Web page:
Book review: The Thorn Birds

Remember awhile back how I said I was trying to read books on the BBC’s top 100 books list this year? Mostly, I’m concentrating on reading the ones I haven’t read (and possibly a rereading a few favorites) and trying to beat last year’s number of books I read (25). The latest book I finished from the BBC list is The Thorn Birds. Here’s my review:

Book: The Thorn Birds by Colleen McCullough

Date finished: 3/18/2010

Review:
OK, I will admit this: I didn’t know one thing about what The Thorn Birds was about. I knew there was a miniseries, but it was either before I was born or when I was too young to watch or care. I knew there was something about a priest and something about a love story. My knowledge stopped there. And I knew I was in trouble when I mentioned that I was reading the book to a friend who said something about there being a lot of sexual content in the book. I had no idea. Call me stupid, but I didn’t know all that. Yes, apparently I do live under a rock.

The Thorn Birds is basically the story of a family and it spans several generations, starting in New Zealand and moving to Australia and points all over the globe, including Rome and London. The novel starts when Meggie, the central character (or at least one of them) is 4 years old and continues until she’s well into her sunset years. Basically, if I had to boil the plot down to its simplest parts, I’d say that The Thorn Birds is a novel about obsession, namely Ralph’s with Meggie. But it’s also about the obsession with the land (Drogheda, the family farm, which is the Uncles obsession), with pain (Fee’s cold refusal to love anyone but her firstborn until it’s too late), and with God (Dane’s call to the priesthood). The basic plot is that Ralph, a priest in Australia, falls in love with Meggie when she’s just a child, even though he’s a priest and has taken a vow. Later, she ends up marrying a guy because he kind of reminds her of Ralph, who has since moved on and up in the Catholic church, thanks in part to the fact that he now owns her family’s farm and holdings. Desperately wanting a child and living far away from her family with a husband who isn’t there and only married her for her money, Meggie wants a child and eventually connives to get one from her husband. The daughter, Justine, is self-sufficient from the beginning and Meggie never really bonds with her. At some point, she and Ralph meet, give into their passions, and out that liason comes Dane. Ralph goes back to the church; Meggie goes to Drogheda where she raises the kids. Eventually, her son becomes a priest and she sends him to Ralph in Rome, never revealing Dane is his son. Eventually though, the truth comes out when Dane dies unexpectedly. Ralph dies, too. And basically, all that are left are the women. Cold. A little heartless and mercenary. The uncles are also around, but they’re never a strong force in the novel. The women and passion call all the shots. And I think that’s on purpose. The author wanted us to know that the women were the superior ones, even if they had to be cold and heartless to get there.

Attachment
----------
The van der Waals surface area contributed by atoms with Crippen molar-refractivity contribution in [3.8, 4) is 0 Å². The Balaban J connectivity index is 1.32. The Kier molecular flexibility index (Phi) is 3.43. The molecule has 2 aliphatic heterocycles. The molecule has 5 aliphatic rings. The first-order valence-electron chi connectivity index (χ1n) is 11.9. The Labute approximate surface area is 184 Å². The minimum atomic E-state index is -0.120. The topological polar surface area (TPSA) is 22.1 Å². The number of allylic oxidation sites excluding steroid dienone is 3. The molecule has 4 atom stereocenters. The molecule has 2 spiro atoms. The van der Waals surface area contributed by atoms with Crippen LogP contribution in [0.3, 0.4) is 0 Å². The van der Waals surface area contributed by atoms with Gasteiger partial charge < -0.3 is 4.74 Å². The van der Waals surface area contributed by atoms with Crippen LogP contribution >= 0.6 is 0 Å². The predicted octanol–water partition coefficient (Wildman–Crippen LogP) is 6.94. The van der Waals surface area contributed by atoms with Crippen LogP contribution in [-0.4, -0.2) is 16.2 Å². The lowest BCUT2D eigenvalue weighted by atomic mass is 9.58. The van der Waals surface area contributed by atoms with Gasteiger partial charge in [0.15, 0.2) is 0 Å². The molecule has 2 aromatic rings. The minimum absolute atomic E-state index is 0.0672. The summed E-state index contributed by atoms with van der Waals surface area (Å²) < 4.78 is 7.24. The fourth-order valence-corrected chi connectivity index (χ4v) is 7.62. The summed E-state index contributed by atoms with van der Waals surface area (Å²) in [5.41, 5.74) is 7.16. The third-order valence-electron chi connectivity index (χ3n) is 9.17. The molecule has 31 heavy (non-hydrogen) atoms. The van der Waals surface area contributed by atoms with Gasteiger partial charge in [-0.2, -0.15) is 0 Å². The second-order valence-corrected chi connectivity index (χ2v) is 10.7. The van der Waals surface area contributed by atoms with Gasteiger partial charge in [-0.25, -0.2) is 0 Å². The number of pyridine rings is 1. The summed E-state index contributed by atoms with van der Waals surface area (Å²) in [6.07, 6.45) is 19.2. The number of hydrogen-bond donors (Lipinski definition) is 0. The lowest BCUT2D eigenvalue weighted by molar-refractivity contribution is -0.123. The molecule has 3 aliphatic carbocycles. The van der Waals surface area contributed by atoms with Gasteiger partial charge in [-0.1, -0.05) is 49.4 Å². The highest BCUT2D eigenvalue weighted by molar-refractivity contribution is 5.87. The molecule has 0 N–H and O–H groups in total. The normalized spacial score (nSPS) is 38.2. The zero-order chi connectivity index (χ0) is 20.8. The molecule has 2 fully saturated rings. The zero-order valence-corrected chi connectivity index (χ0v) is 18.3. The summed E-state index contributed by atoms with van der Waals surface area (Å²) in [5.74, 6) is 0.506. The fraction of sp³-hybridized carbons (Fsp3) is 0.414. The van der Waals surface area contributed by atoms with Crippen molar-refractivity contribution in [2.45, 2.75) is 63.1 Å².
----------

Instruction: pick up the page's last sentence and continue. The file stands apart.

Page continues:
All that said, I kind of hated this book. Call me a prude, but I skipped a lot of the sexual parts. I didn’t need that or want to know all of that. I imagine the Catholic Church hated this book because they are potrayed as money-grubbing and not really caring about faith as much as getting their hands on some money. I do appreciate that McCullough discusses faith as something that isn’t easy (Ralph’s struggle), but under that I feel there’s some resentment in the author (or at least the narration of the story) toward the Church and God. I detested Fee, Meggie’s mother, as a character and never understood her. The character of Frank doesn’t serve much purpose after awhile, except as a plot point that both Meggie and Fee pursued men that were obsessions to them. Meggie is hard to figure out and becomes hard and nearly unrecognizable as the sweet little girl in the beginning. Ralph disappoints me with his lack of faith and strength. He’s weak.

The Thorn Birds probably won’t be a book I choose to read again. But at least it’s off the list now!

Number of books read in 2010 so far: 5

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